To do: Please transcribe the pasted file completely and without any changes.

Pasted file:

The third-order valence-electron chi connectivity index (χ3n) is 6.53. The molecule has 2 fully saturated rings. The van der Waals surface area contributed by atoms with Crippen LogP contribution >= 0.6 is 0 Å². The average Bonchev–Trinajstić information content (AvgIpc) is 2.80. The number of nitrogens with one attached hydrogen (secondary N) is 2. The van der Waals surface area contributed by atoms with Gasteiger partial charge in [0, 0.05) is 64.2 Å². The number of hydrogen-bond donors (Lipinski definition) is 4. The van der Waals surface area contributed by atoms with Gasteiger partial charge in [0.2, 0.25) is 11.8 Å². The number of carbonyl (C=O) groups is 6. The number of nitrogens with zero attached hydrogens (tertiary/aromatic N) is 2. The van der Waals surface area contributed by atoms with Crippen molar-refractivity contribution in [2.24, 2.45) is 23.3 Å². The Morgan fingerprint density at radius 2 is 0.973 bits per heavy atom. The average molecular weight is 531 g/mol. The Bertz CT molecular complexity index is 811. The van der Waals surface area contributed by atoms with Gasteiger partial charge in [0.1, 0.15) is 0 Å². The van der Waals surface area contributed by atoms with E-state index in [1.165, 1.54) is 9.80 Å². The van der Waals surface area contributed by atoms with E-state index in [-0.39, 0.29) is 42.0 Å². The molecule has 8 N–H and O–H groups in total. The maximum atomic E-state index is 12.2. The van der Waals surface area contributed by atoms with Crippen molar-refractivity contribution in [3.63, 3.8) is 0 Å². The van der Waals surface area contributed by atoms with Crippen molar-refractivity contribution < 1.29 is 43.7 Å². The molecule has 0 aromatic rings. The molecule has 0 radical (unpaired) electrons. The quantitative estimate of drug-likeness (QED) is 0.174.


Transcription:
The third-order valence-electron chi connectivity index (χ3n) is 6.53. The molecule has 2 fully saturated rings. The van der Waals surface area contributed by atoms with Crippen LogP contribution >= 0.6 is 0 Å². The average Bonchev–Trinajstić information content (AvgIpc) is 2.80. The number of nitrogens with one attached hydrogen (secondary N) is 2. The van der Waals surface area contributed by atoms with Gasteiger partial charge in [0, 0.05) is 64.2 Å². The number of hydrogen-bond donors (Lipinski definition) is 4. The van der Waals surface area contributed by atoms with Gasteiger partial charge in [0.2, 0.25) is 11.8 Å². The number of carbonyl (C=O) groups is 6. The number of nitrogens with zero attached hydrogens (tertiary/aromatic N) is 2. The van der Waals surface area contributed by atoms with Crippen molar-refractivity contribution in [2.24, 2.45) is 23.3 Å². The Morgan fingerprint density at radius 2 is 0.973 bits per heavy atom. The average molecular weight is 531 g/mol. The Bertz CT molecular complexity index is 811. The van der Waals surface area contributed by atoms with Gasteiger partial charge in [0.1, 0.15) is 0 Å². The van der Waals surface area contributed by atoms with E-state index in [1.165, 1.54) is 9.80 Å². The van der Waals surface area contributed by atoms with E-state index in [-0.39, 0.29) is 42.0 Å². The molecule has 8 N–H and O–H groups in total. The maximum atomic E-state index is 12.2. The van der Waals surface area contributed by atoms with Crippen molar-refractivity contribution in [3.63, 3.8) is 0 Å². The van der Waals surface area contributed by atoms with Crippen molar-refractivity contribution < 1.29 is 43.7 Å². The molecule has 0 aromatic rings. The molecule has 0 radical (unpaired) electrons. The quantitative estimate of drug-likeness (QED) is 0.174.